To establish guidelines for the interpretation of changes in arterial blood gas (ABG) values, we studied 29 clinically stable ICU patients for spontaneous variability in PaO2, PaCO2 and pH. ABGs were sampled six times over a 50-minute period, during which all patients received a fixed FI(O2) of 0.5 via endotracheal tube and underwent no therapeutic interventions. Each sample was analyzed in duplicate with careful attention to method of collection and measurement. The range separating the lowest and highest PaO2 varied from 1 to 45 mm Hg (16.2±10.9 mm Hg [mean ± SD]). For PaCO2 this range was from 1 to 8 mm Hg (3.0±1.9 mm Hg). Coefficient of variation for PaO2 and PaCO2 averaged 5.1±3.2 percent (mean ± SD) and 3.0±1.5 percent respectively. pH varied within 0.03±0.02 units. Percentage change in PaO2 between sequential intrapatient samples averaged 5.3±2.8 percent (mean ± SD) and 7.1±7.9 percent over ten- and 50-minute intervals, respectively. Various clinical features were analyzed by multiple regression analysis for their relation to PaO2 variation. Only leukocyte count and mean arterial oxygen content were statistically significant associations (p <0.05), but together explained less than 35 percent of the variation observed. Because considerable spontaneous variation occurs, even in stable patients, clinicians should base therapeutic decisions on trends in PaO2 values rather than on isolated changes interpreted without appropriate clinical correlation.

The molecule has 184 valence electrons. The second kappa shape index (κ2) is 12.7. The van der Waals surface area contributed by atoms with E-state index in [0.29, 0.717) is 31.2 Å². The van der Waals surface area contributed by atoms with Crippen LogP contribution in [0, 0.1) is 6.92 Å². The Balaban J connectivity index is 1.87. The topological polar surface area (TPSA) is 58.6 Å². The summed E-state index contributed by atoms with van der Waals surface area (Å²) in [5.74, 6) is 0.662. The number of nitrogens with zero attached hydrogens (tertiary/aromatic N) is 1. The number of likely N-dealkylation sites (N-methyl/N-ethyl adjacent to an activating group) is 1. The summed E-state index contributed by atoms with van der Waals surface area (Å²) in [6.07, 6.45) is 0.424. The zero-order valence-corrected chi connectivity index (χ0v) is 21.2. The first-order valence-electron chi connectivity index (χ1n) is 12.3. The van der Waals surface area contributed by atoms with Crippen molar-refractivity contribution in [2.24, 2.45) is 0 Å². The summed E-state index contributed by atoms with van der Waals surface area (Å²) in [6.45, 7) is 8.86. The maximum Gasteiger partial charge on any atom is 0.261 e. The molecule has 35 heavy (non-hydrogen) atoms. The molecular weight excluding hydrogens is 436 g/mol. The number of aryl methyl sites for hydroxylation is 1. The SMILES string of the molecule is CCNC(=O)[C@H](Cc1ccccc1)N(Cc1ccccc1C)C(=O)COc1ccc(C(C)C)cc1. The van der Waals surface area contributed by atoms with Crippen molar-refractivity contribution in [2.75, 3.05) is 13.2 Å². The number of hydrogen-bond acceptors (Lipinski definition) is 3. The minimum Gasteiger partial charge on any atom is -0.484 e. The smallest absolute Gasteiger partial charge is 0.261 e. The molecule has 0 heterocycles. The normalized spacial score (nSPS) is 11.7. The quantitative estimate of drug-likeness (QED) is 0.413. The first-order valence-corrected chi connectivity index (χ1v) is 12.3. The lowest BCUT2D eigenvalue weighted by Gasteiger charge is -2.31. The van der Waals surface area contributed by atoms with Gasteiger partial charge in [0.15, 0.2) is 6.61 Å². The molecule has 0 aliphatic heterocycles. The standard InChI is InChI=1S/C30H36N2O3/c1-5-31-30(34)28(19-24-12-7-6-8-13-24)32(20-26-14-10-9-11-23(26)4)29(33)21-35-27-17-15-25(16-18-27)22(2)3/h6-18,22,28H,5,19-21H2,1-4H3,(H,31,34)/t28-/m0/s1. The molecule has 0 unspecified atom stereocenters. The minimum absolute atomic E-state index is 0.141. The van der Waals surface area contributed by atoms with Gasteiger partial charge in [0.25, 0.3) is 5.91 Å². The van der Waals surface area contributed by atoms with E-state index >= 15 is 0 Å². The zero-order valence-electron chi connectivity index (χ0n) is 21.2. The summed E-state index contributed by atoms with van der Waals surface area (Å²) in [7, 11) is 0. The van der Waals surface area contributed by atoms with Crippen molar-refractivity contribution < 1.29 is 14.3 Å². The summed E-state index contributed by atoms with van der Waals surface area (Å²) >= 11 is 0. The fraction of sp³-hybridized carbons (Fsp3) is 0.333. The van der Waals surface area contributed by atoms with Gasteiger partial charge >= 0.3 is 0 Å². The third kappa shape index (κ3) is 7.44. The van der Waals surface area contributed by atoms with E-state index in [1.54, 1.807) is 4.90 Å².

Bibliographical noteFunding Information:
Supported in part by NIH Grant No. HL00248.